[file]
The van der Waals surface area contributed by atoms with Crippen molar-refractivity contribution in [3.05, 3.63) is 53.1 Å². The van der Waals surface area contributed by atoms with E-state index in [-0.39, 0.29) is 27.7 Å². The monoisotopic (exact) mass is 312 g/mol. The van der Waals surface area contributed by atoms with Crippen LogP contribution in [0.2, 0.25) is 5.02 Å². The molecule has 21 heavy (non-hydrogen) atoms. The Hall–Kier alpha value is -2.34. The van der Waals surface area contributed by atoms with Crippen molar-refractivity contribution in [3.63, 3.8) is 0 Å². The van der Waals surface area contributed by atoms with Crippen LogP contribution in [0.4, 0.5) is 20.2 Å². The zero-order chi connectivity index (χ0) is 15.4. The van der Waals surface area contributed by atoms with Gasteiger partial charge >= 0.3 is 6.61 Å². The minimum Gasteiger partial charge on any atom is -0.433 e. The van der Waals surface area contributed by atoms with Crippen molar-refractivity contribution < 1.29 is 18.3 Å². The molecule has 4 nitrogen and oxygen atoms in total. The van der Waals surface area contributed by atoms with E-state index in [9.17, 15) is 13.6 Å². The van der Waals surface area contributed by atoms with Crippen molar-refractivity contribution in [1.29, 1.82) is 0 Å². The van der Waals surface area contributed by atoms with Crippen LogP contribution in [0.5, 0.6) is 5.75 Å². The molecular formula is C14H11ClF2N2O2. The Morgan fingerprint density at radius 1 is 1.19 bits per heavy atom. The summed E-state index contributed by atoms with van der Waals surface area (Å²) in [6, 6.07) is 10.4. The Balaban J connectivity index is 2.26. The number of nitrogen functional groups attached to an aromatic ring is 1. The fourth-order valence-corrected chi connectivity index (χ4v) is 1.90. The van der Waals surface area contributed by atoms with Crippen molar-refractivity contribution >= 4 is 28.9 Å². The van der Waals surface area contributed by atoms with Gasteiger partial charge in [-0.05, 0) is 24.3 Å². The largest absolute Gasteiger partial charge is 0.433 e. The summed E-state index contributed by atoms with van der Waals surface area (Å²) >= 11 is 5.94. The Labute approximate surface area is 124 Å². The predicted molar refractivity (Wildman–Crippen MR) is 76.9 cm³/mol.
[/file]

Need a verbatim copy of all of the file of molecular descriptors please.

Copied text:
The van der Waals surface area contributed by atoms with Crippen molar-refractivity contribution in [3.05, 3.63) is 53.1 Å². The van der Waals surface area contributed by atoms with E-state index in [-0.39, 0.29) is 27.7 Å². The monoisotopic (exact) mass is 312 g/mol. The van der Waals surface area contributed by atoms with Crippen LogP contribution in [0.2, 0.25) is 5.02 Å². The molecule has 21 heavy (non-hydrogen) atoms. The Hall–Kier alpha value is -2.34. The van der Waals surface area contributed by atoms with Crippen molar-refractivity contribution in [3.63, 3.8) is 0 Å². The van der Waals surface area contributed by atoms with Crippen LogP contribution in [0.4, 0.5) is 20.2 Å². The zero-order chi connectivity index (χ0) is 15.4. The van der Waals surface area contributed by atoms with Gasteiger partial charge >= 0.3 is 6.61 Å². The minimum Gasteiger partial charge on any atom is -0.433 e. The van der Waals surface area contributed by atoms with Crippen molar-refractivity contribution < 1.29 is 18.3 Å². The molecule has 4 nitrogen and oxygen atoms in total. The van der Waals surface area contributed by atoms with E-state index in [9.17, 15) is 13.6 Å². The van der Waals surface area contributed by atoms with Crippen molar-refractivity contribution in [1.29, 1.82) is 0 Å². The van der Waals surface area contributed by atoms with Crippen LogP contribution in [0.5, 0.6) is 5.75 Å². The molecular formula is C14H11ClF2N2O2. The Morgan fingerprint density at radius 1 is 1.19 bits per heavy atom. The summed E-state index contributed by atoms with van der Waals surface area (Å²) in [6, 6.07) is 10.4. The Balaban J connectivity index is 2.26. The number of nitrogen functional groups attached to an aromatic ring is 1. The fourth-order valence-corrected chi connectivity index (χ4v) is 1.90. The van der Waals surface area contributed by atoms with Crippen molar-refractivity contribution >= 4 is 28.9 Å². The van der Waals surface area contributed by atoms with Gasteiger partial charge in [-0.05, 0) is 24.3 Å². The largest absolute Gasteiger partial charge is 0.433 e. The summed E-state index contributed by atoms with van der Waals surface area (Å²) >= 11 is 5.94. The Labute approximate surface area is 124 Å². The predicted molar refractivity (Wildman–Crippen MR) is 76.9 cm³/mol.